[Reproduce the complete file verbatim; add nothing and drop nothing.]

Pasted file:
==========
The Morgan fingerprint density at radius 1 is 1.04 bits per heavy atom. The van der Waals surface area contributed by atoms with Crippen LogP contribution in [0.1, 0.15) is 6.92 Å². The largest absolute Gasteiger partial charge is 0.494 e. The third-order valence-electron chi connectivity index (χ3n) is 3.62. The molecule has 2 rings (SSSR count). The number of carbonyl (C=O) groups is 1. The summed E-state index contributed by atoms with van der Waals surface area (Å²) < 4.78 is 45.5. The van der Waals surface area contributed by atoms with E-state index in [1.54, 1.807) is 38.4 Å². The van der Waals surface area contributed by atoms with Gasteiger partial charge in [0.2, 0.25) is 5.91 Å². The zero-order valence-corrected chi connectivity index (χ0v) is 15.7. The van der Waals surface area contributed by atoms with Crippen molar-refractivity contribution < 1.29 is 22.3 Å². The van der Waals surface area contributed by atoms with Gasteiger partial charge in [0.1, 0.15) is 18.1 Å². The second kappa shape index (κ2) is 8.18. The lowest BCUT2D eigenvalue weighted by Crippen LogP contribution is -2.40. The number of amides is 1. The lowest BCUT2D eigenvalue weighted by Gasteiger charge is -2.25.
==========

The Morgan fingerprint density at radius 1 is 1.04 bits per heavy atom. The van der Waals surface area contributed by atoms with Crippen LogP contribution in [0.1, 0.15) is 6.92 Å². The largest absolute Gasteiger partial charge is 0.494 e. The third-order valence-electron chi connectivity index (χ3n) is 3.62. The molecule has 2 rings (SSSR count). The number of carbonyl (C=O) groups is 1. The summed E-state index contributed by atoms with van der Waals surface area (Å²) < 4.78 is 45.5. The van der Waals surface area contributed by atoms with E-state index in [1.54, 1.807) is 38.4 Å². The van der Waals surface area contributed by atoms with Gasteiger partial charge in [0.2, 0.25) is 5.91 Å². The zero-order valence-corrected chi connectivity index (χ0v) is 15.7. The van der Waals surface area contributed by atoms with Crippen molar-refractivity contribution < 1.29 is 22.3 Å². The van der Waals surface area contributed by atoms with Gasteiger partial charge in [0.1, 0.15) is 18.1 Å². The second kappa shape index (κ2) is 8.18. The lowest BCUT2D eigenvalue weighted by Crippen LogP contribution is -2.40. The number of amides is 1. The lowest BCUT2D eigenvalue weighted by Gasteiger charge is -2.25.